Postmenopausal women who are "apple" shaped have greater risk of heart problems

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Postmenopausal women who are

In fact, apple-shaped women are at an increased risk of heart and blood vessel problems, even if they have a normal, healthy body mass index (BMI).

Every woman desires to have a flawless hourglass figure, but a recent study has revealed that postmenopausal pear-shaped women are healthier than apple-shaped women.

"Unfortunately, it´s very hard to increase leg fat at the expense of trunk fat", said Dr. Matthias Bluher of the University of Leipzig in Germany, coauthor of an editorial accompanying the study.

It's also not clear what dietary or exercise changes might help women shed fat specifically around their belly or shift where their body stores fat to transform their shape from an "apple" to a "pear", Qi said.

Needless to say, women who had lower percentages of leg fat and more percentages of waist fat were at risk three times more than those who had the opposite distribution.

"An "apple" shape has been associated with increased heart risk in previous studies, but it mostly refers to central obesity among people already have a weight problem", said Qibin Qi, senior author of the study and a researcher at Albert Einstein College of Medicine in Bronx, New York.

"Our findings suggest that postmenopausal women, despite having normal weight, could have a varying risk of cardiovascular disease because of different fat distributions around either their middle or their legs. Whether the pattern of the associations could be generalisable to younger women and to men who had relatively lower regional body fat remains unknown". "These are important research directions for future population studies".

The participants' fat mass was measured using a DXA scan (Dual-energy X-ray Absorptiometry), which measures fat, muscle and bone density. The relationship between high percent trunk fat and CVD risk remained after adjustment for waist-to-hip ratio or waist circumference. In addition, they stress that their findings do not show that the site of stored body fat causes the difference in risk of CVD, only that it is associated with it.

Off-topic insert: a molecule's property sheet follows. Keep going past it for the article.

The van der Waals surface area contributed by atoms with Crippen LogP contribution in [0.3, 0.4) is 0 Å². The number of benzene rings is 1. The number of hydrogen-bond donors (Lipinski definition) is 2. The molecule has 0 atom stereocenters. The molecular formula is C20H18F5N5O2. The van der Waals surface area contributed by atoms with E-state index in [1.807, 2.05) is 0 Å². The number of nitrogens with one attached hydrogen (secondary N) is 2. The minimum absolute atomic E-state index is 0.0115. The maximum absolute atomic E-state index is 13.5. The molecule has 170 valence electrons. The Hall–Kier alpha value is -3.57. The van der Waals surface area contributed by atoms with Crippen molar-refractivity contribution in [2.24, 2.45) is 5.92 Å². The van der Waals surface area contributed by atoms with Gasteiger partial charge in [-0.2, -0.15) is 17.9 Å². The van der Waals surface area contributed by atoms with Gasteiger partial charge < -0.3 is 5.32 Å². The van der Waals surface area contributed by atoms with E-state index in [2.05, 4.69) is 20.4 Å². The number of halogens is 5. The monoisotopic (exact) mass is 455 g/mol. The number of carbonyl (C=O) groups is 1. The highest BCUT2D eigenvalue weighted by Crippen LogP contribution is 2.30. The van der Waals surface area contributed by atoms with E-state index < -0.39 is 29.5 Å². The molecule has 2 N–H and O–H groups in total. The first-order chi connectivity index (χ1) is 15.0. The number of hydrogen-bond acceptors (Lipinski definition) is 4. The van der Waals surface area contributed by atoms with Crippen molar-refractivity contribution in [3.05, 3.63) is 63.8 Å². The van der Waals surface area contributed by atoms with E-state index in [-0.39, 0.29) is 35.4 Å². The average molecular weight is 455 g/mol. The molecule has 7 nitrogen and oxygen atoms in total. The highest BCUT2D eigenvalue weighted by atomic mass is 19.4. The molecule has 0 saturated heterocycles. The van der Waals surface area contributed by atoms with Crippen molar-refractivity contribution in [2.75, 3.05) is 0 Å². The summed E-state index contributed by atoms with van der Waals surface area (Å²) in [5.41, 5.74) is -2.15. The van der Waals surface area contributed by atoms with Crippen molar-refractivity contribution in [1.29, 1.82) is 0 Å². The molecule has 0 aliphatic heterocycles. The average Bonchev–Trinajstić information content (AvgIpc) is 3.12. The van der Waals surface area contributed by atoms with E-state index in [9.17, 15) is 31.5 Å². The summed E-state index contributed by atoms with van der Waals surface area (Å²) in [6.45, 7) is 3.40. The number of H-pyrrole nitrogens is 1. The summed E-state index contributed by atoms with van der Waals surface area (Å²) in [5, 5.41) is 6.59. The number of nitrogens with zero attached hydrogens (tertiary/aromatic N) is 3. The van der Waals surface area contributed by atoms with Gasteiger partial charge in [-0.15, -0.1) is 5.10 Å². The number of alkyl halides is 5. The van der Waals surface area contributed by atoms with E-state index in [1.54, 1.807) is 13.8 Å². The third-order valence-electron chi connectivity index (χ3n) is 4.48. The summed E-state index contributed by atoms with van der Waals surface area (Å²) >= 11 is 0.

The findings, published in the European Heart Journal, showed that after taking into account potentially influencing factors, women in the top 25 per cent of those who stored most of their fat around their middle (apple-shaped) had almost double the risk of heart problems and stroke when compared to the 25 per cent of women with the least fat stored around their middle.

American scientists from NY Medical College albert Einstein came to the conclusion that the risk of heart attacks and strokes in women may depend on the type of shape, according to the portal.

Importantly, the new study suggests that leg fat may have a positive effect on atherosclerosis risk, they wrote, adding that this needs to be studied in-depth.

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